The reason is that the question is impossible. All graphs can only have a number of turning points equal to one less than their highest power. Points of inflection count as 2 turning points, so the question defines the graph as having 3 turning points, even though it can only have 2.

Try solving it for ax^4 + bx^3 + cx^2 + dx + e.

If you use f'(1) = 0, then you've got the fifth equation to deal with the fifth variable.

Why did the vector cross the road?

It wanted to be normal.

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**Ricky****Moderator**- Registered: 2005-12-04
- Posts: 3,791

You're right, points of inflection have f'(x) and f''(x) both equal to 0.

Huh? Inflection points don't have to have a slope of 0. On the contrary, they *can't* have a slope of 0.

Check this over, make sure I didn't make any mistakes:

f(x) = ax^3 + bx^2 + cx + d

f'(x) = 3ax^2 + 2bx + c

f''(x) = 6ax + 2b

We want an inflection point at (1, -2).

f''(1) = 6a + 2b = 0

3a + b = 0, or b = -3a

Now we have a max at (0,0):

f'(0) = c = 0

Finally, we want the graph to pass through the point (0, 0):

f(0) = d = 0

Since c is 0 in the 2nd derivative, c is 0 in the original function making it:

f(x) = ax^3 + bx^2

The only restricting factor on this equation is:

b = -3a

Trying it for a = 1:

b = -3, a = 1:

f(x) = x^3 - 3x^2

This passes through the points (0, 0) and (1, -2), has a local max at (0, 0), and an inflection at (1, -2).

*Last edited by Ricky (2006-01-11 04:05:08)*

"In the real world, this would be a problem. But in mathematics, we can just define a place where this problem doesn't exist. So we'll go ahead and do that now..."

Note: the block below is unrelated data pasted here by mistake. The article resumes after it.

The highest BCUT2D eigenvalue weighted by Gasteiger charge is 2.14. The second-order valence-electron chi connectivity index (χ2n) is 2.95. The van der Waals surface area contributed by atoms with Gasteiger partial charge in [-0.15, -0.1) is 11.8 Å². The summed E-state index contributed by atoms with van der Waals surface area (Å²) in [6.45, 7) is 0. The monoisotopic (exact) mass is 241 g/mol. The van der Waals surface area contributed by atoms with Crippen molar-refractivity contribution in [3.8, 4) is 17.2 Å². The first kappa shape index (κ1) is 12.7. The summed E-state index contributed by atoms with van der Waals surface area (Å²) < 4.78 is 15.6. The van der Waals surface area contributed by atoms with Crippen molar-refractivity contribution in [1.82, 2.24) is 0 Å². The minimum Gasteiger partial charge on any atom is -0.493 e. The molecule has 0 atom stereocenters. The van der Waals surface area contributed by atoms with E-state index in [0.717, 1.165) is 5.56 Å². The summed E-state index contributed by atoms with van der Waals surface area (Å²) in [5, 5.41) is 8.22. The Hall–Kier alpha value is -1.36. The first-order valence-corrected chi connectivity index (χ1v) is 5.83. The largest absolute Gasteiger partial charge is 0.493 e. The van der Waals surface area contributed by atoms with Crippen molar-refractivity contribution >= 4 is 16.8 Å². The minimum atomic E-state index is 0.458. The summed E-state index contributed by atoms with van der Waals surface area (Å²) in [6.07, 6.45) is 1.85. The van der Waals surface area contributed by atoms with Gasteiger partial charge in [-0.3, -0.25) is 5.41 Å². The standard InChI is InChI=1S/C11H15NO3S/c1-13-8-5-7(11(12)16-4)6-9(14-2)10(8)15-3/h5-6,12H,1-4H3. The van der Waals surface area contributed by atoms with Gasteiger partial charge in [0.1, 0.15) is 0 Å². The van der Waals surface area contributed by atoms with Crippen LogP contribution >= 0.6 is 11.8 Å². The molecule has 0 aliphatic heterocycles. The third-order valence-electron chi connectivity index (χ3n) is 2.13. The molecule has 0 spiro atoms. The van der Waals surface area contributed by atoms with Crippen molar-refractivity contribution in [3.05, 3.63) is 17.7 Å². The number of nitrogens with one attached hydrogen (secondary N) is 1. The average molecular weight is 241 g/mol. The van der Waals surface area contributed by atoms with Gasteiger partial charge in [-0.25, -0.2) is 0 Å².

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**John E. Franklin****Member**- Registered: 2005-08-29
- Posts: 3,585

Here is a graph of x^3 and cos(x^3).

The slope is zero at the inflection point of x^3 at the origin, but the slope of the inflection points of the cos(x^3) are slanted slopes along the x-axis where the function crosses the x-axis.

So inflection points can have slopes other than zero, but as you said, the second derivative is zero

because that says the slope is not changing at that point.

The slope is in limbo for a second.

**igloo** **myrtilles** **fourmis**

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**mathsyperson****Moderator**- Registered: 2005-06-22
- Posts: 4,900

Oops. OK then. I always learnt that points of inflection were stationary points that weren't extrema. Just ignore that post up there.